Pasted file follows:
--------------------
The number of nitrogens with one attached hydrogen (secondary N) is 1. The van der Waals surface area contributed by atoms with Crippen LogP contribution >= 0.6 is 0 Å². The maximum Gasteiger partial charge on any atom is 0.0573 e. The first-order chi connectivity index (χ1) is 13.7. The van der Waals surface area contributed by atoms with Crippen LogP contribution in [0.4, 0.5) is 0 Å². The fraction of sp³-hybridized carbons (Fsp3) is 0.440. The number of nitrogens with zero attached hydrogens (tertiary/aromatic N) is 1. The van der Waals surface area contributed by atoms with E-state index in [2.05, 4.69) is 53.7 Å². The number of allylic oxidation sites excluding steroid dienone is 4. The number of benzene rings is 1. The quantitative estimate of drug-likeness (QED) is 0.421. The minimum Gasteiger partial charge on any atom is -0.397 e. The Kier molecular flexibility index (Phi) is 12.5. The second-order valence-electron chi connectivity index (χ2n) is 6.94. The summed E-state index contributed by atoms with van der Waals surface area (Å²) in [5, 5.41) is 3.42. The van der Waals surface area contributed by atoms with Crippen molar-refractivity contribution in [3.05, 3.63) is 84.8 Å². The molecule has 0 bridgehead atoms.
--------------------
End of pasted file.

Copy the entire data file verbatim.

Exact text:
The number of nitrogens with one attached hydrogen (secondary N) is 1. The van der Waals surface area contributed by atoms with Crippen LogP contribution >= 0.6 is 0 Å². The maximum Gasteiger partial charge on any atom is 0.0573 e. The first-order chi connectivity index (χ1) is 13.7. The van der Waals surface area contributed by atoms with Crippen LogP contribution in [0.4, 0.5) is 0 Å². The fraction of sp³-hybridized carbons (Fsp3) is 0.440. The number of nitrogens with zero attached hydrogens (tertiary/aromatic N) is 1. The van der Waals surface area contributed by atoms with E-state index in [2.05, 4.69) is 53.7 Å². The number of allylic oxidation sites excluding steroid dienone is 4. The number of benzene rings is 1. The quantitative estimate of drug-likeness (QED) is 0.421. The minimum Gasteiger partial charge on any atom is -0.397 e. The Kier molecular flexibility index (Phi) is 12.5. The second-order valence-electron chi connectivity index (χ2n) is 6.94. The summed E-state index contributed by atoms with van der Waals surface area (Å²) in [5, 5.41) is 3.42. The van der Waals surface area contributed by atoms with Crippen molar-refractivity contribution in [3.05, 3.63) is 84.8 Å². The molecule has 0 bridgehead atoms.